Jon Levy: Yeah, just somebody needs to get them going. There are some introverts that talk to introverts. It's just really rare and two extroverts, oh, my God, extroverts date a ton. I think that that's a funny thing. The other thing we discovered was that if you have the same initials, you're 11.3% more likely to date. Super weird. That's called implicit egotism. Anything that reminds us of ourselves is more attractive or appealing. The fact is that the things that affect our behavior are so irrational and so stupid. But that's what it is to be human, frankly. 

Melanie Avalon: Yeah, one of the stories I learned from your book that I now tell everybody, whenever it remotely relates the Mona Lisa. 

Jon Levy: Yeah, that's crazy, right? For the listeners, if you didn't know this, the Mona Lisa until 1911, nobody had heard of it. It was painted in the early 1500s. In the mid-1800s, finally, somebody even noticed it as a good example of Renaissance art. Then in 1911, a man walked into the Louvre, walked into the Renaissance section, the smallest, most random painting on the wall, nobody cared about it, ripped it off the wall and disappeared with it. The story of the painting went viral and it became so popular that over the following years, people stood in line just to see the empty spot on the wall of the loop. Three years later, when it was returned, the story went viral again, making it the most famous painting in history and now people think it's this insane work of art that's better than all the rest. But really, it's just that it was stolen and became famous. The more we see something, the more we tend to like it or trust it. So, the Mona Lisa, now, I think gets 8 million viewers standing in line for a selfie with it and it's all because of some crazy story about how it got stolen. 

Melanie Avalon: That is crazy. Yeah. Now, whenever it remotely relates to the conversation, I'm like, “Do you know why the Mona Lisa is famous?” [laughs] Nobody knows.  

Jon Levy: This is my fun fact of the day for you.  

Melanie Avalon: Exposure effect, it doesn't have to necessarily involve other people. It could just be exposure to anything like an object or anything.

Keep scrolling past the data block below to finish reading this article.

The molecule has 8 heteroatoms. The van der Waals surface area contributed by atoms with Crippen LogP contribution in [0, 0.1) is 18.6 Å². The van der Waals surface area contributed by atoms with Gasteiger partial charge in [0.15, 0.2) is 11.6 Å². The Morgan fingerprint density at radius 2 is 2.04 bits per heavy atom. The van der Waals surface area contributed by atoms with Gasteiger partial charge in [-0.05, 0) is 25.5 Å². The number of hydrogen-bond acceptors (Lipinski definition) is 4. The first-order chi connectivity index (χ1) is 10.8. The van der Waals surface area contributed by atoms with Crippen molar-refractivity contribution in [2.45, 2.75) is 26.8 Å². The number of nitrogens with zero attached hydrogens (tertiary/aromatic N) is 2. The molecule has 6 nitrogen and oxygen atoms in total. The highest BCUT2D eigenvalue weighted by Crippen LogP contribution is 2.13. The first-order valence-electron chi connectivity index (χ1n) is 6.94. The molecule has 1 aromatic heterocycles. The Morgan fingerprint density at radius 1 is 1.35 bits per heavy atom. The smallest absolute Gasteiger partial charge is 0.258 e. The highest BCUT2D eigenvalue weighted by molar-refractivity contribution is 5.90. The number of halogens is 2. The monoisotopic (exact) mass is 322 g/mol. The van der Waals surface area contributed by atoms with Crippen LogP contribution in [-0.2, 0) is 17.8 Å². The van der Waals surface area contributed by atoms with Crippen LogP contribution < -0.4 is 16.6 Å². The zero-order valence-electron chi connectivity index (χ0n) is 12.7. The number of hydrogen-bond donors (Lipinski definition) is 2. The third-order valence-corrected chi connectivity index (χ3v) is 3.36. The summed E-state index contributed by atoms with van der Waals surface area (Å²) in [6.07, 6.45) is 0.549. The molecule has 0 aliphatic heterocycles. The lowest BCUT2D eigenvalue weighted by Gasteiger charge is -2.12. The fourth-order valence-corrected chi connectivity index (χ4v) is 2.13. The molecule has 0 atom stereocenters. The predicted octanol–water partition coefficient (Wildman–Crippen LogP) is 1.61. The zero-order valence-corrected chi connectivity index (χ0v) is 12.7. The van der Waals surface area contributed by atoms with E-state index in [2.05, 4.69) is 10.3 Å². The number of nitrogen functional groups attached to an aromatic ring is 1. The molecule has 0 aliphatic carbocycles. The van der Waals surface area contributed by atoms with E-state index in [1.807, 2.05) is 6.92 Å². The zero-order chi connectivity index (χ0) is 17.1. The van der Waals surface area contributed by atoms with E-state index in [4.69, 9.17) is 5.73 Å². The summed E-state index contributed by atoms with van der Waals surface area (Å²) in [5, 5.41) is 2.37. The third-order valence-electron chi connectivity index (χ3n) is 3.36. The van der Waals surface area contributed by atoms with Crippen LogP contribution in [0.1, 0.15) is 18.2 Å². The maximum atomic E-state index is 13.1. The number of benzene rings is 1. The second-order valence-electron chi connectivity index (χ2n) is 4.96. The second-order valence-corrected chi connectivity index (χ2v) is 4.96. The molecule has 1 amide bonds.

Jon Levy: The mere exposure effect could be exposure to anything, yeah. It could be a painting like the Mona Lisa, it could be somebody's voice, it could be literally anything, it could be a dress. It could be-- why is Kim Kardashian famous? Just famous for being famous. That takes a skill set and it's impressive that she's been able to accomplish it. But it's not like she's a famous for the same reason as Tony Robbins. She isn't doing research and trying to help people develop or she didn't even really make a product of any kind. 

Melanie Avalon: I'm just thinking about how much our exposure to things, and then other people affects us, and it's not necessarily based on any logic or sound reason. The other day, I was walking-- outside of my apartment, it's a two-way street, but you can park along the sides, and I realized on one side, there was one open spot, but every single car was parked the wrong way, like parallel parked but opposing direction of traffic. I had to park and I was like, “Do I park the right way or do I park the wrong way with everybody else?” So, I parked the wrong way with everybody else.  

Jon Levy: I love that you did this. There's a bunch of very famous experiments that play into this and the way it works is, you walk into a group setting, I asked you which option, A, B, or C, is a shorter line than in the example line. It's very, very clear that option B is the answer. Very clear. But everybody in the group says option C, which is clearly longer. What happens is that almost everybody who is put in the scenario will say option C, even though they know better. The reason is that we assume that if everybody else is doing something, then we must be wrong in our view. All it takes is if there was just one car parked the other way, we would have had permission. I have some good news and some bad news for you, Melanie. The good news is I'm sure your car is fine. The bad news is you're a follower.